"His face," recalls his friend David Armstrong, "was out of this world." Morrisroe's self-portraits make up the bulk of the relics he left behind. Part-documentary, part-highly stylised posturing, they try hard to find romance in a dirty world. With this visual diary, he struggled to make sense of his fractured background and disjointed lifestyle. The former "punk-drag genie of the scene", as one friend put it, the "New Wave Narcissus", Morrisroe assumed various identities in pursuit of his own true self. He was Mark Dirt, fanzine editor (he loved to give out tips on buying wigs); he was Sweet Raspberry, a maudlin drag queen down on her luck; he was Morrisroe, boy prostitute and artist, a Rimbaudian genius convinced of his own singular importance.
`Untitled (Portrait Head Shot of a Man)', 1983
Fascination may be a self-portrait, although the figure on the bed has been identified as "Jonathan". Of course, it's possible that Jonathan and Mark Morrisroe are one and the same, another of the artist's assumed personae in his games of self-invention. Whoever he is, his face is at the centre of the picture, the focus of Morrisroe's gaze and, in his longing to be loved, he becomes - as one critic put it - "the mirror of all the photographer's traits". A true self-portrait then. The subtext - the cat and the bird - is a potential domestic mini-tragedy, or a game played out many times before, but Morrisroe stills the action for ever and, as in so much that he left behind, he keeps the viewer guessing. To heighten the drama, Morrisroe double-exposed the frame, and also employed a number of photographic devices, such as blurring, foreshortening and cropping, mimicking a fin de siecle romanticism. In order to age prematurely his often tiny photographs, he scratched their surfaces, stained them or otherwise distressed them, such as Untitled (Portrait Head Shot of a Man), giving them the texture of objects stumbled upon by chance, relics lucky to have survived.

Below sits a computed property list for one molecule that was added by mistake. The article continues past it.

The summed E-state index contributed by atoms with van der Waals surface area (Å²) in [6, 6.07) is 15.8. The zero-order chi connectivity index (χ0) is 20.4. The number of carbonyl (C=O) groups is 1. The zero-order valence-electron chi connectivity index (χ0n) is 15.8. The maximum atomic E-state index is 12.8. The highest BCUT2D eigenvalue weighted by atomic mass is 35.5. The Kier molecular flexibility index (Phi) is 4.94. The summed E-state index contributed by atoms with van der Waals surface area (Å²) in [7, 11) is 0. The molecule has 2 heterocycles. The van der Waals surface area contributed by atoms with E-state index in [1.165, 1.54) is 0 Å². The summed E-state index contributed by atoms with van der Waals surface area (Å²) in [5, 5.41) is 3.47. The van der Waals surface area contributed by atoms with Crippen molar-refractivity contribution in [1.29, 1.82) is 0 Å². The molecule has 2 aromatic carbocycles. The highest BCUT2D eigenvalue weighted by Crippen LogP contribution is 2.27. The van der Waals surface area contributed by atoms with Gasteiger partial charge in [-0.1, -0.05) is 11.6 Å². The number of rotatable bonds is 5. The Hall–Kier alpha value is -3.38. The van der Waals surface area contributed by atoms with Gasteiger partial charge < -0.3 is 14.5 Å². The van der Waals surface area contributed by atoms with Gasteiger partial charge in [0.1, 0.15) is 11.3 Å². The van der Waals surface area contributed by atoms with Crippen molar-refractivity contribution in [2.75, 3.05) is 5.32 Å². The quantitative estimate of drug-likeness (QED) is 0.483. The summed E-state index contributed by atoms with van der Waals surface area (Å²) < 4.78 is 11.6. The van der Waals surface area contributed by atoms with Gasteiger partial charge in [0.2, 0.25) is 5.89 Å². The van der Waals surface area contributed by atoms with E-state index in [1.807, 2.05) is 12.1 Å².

`Untitled (Double Self- Portrait in Drag)', c1980
A fixture on the drag circuit, Morrisroe took part in several home movies as Shelley, "The Laziest Girl in Town", but took pains to make himself as unfeminine as possible: "It surprised me when I finally saw him in drag," recalled his friend Stephen, aka Miss Popcorn, "that he was so ugly. A mess." Frequently he gave his pictures an ironical professional polish by titling them in large, if clumsy, letters. In some cases he gave them imaginary copyright symbols or numbers from an edition run, just like art from a gallery. He realised early on that he would have to fight hard to be accepted as an artist, a status in conventional terms which he despised, but felt he could not live without.
Friends, lovers, roommates and rivals, they were all the subject-matter of Morrisroe's work, as they were of his contemporaries from art college in Boston, but the treatments varied dramatically from artist to artist. In Morrisroe's signature colour photographs, he mixes a raw, relentless diaristic style with mannerist pictorialism, manipulating the images through techniques such as painting, retouching, toning and blurring, often creating magical effects.Reuse content